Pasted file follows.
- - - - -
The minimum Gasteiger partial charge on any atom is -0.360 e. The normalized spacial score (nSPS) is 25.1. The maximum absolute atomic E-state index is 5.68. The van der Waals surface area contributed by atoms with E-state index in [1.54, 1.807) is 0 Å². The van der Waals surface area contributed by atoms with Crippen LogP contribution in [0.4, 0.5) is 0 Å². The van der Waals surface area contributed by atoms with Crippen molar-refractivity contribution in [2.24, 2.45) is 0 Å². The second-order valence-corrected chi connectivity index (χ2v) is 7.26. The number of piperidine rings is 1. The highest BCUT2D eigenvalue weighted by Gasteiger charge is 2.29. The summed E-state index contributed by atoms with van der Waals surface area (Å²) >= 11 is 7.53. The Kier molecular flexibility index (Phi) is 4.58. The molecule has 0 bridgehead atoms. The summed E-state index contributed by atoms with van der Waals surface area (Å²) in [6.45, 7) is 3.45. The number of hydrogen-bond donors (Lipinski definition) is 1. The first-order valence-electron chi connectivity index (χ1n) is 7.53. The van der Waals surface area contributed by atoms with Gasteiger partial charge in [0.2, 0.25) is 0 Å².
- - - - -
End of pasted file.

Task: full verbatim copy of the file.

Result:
The minimum Gasteiger partial charge on any atom is -0.360 e. The normalized spacial score (nSPS) is 25.1. The maximum absolute atomic E-state index is 5.68. The van der Waals surface area contributed by atoms with E-state index in [1.54, 1.807) is 0 Å². The van der Waals surface area contributed by atoms with Crippen LogP contribution in [0.4, 0.5) is 0 Å². The van der Waals surface area contributed by atoms with Crippen molar-refractivity contribution in [2.24, 2.45) is 0 Å². The second-order valence-corrected chi connectivity index (χ2v) is 7.26. The number of piperidine rings is 1. The highest BCUT2D eigenvalue weighted by Gasteiger charge is 2.29. The summed E-state index contributed by atoms with van der Waals surface area (Å²) >= 11 is 7.53. The Kier molecular flexibility index (Phi) is 4.58. The molecule has 0 bridgehead atoms. The summed E-state index contributed by atoms with van der Waals surface area (Å²) in [6.45, 7) is 3.45. The number of hydrogen-bond donors (Lipinski definition) is 1. The first-order valence-electron chi connectivity index (χ1n) is 7.53. The van der Waals surface area contributed by atoms with Gasteiger partial charge in [0.2, 0.25) is 0 Å².